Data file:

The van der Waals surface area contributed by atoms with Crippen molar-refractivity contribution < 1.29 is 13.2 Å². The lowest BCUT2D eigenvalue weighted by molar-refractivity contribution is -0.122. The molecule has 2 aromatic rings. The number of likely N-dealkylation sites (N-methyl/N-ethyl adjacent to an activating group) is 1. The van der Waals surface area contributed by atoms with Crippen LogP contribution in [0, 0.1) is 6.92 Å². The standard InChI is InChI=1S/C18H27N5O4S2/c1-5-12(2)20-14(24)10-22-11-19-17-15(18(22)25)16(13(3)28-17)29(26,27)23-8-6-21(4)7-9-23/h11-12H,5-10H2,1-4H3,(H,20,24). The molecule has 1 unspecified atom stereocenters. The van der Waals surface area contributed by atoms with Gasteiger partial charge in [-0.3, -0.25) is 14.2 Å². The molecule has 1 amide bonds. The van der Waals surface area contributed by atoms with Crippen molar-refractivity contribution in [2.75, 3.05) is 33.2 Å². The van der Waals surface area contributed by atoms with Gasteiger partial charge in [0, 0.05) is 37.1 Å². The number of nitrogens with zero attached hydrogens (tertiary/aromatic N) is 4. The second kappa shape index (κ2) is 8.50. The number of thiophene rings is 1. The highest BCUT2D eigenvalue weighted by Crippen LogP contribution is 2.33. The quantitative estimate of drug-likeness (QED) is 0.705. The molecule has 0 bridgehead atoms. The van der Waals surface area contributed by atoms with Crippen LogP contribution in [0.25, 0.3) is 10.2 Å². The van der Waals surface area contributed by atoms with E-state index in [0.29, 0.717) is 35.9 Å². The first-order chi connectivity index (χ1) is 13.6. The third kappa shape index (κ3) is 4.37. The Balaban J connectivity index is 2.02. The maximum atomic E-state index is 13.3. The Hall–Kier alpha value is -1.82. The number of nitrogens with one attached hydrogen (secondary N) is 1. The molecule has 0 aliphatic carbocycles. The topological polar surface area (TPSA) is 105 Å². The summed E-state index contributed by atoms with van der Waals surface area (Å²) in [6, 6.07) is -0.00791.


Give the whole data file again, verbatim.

The van der Waals surface area contributed by atoms with Crippen molar-refractivity contribution < 1.29 is 13.2 Å². The lowest BCUT2D eigenvalue weighted by molar-refractivity contribution is -0.122. The molecule has 2 aromatic rings. The number of likely N-dealkylation sites (N-methyl/N-ethyl adjacent to an activating group) is 1. The van der Waals surface area contributed by atoms with Crippen LogP contribution in [0, 0.1) is 6.92 Å². The standard InChI is InChI=1S/C18H27N5O4S2/c1-5-12(2)20-14(24)10-22-11-19-17-15(18(22)25)16(13(3)28-17)29(26,27)23-8-6-21(4)7-9-23/h11-12H,5-10H2,1-4H3,(H,20,24). The molecule has 1 unspecified atom stereocenters. The van der Waals surface area contributed by atoms with Gasteiger partial charge in [-0.3, -0.25) is 14.2 Å². The molecule has 1 amide bonds. The van der Waals surface area contributed by atoms with Crippen molar-refractivity contribution in [2.75, 3.05) is 33.2 Å². The van der Waals surface area contributed by atoms with Gasteiger partial charge in [0, 0.05) is 37.1 Å². The number of nitrogens with zero attached hydrogens (tertiary/aromatic N) is 4. The second kappa shape index (κ2) is 8.50. The number of thiophene rings is 1. The highest BCUT2D eigenvalue weighted by Crippen LogP contribution is 2.33. The quantitative estimate of drug-likeness (QED) is 0.705. The molecule has 0 bridgehead atoms. The van der Waals surface area contributed by atoms with Crippen LogP contribution in [0.25, 0.3) is 10.2 Å². The van der Waals surface area contributed by atoms with E-state index in [0.29, 0.717) is 35.9 Å². The first-order chi connectivity index (χ1) is 13.6. The third kappa shape index (κ3) is 4.37. The Balaban J connectivity index is 2.02. The maximum atomic E-state index is 13.3. The Hall–Kier alpha value is -1.82. The number of nitrogens with one attached hydrogen (secondary N) is 1. The molecule has 0 aliphatic carbocycles. The topological polar surface area (TPSA) is 105 Å². The summed E-state index contributed by atoms with van der Waals surface area (Å²) in [6, 6.07) is -0.00791.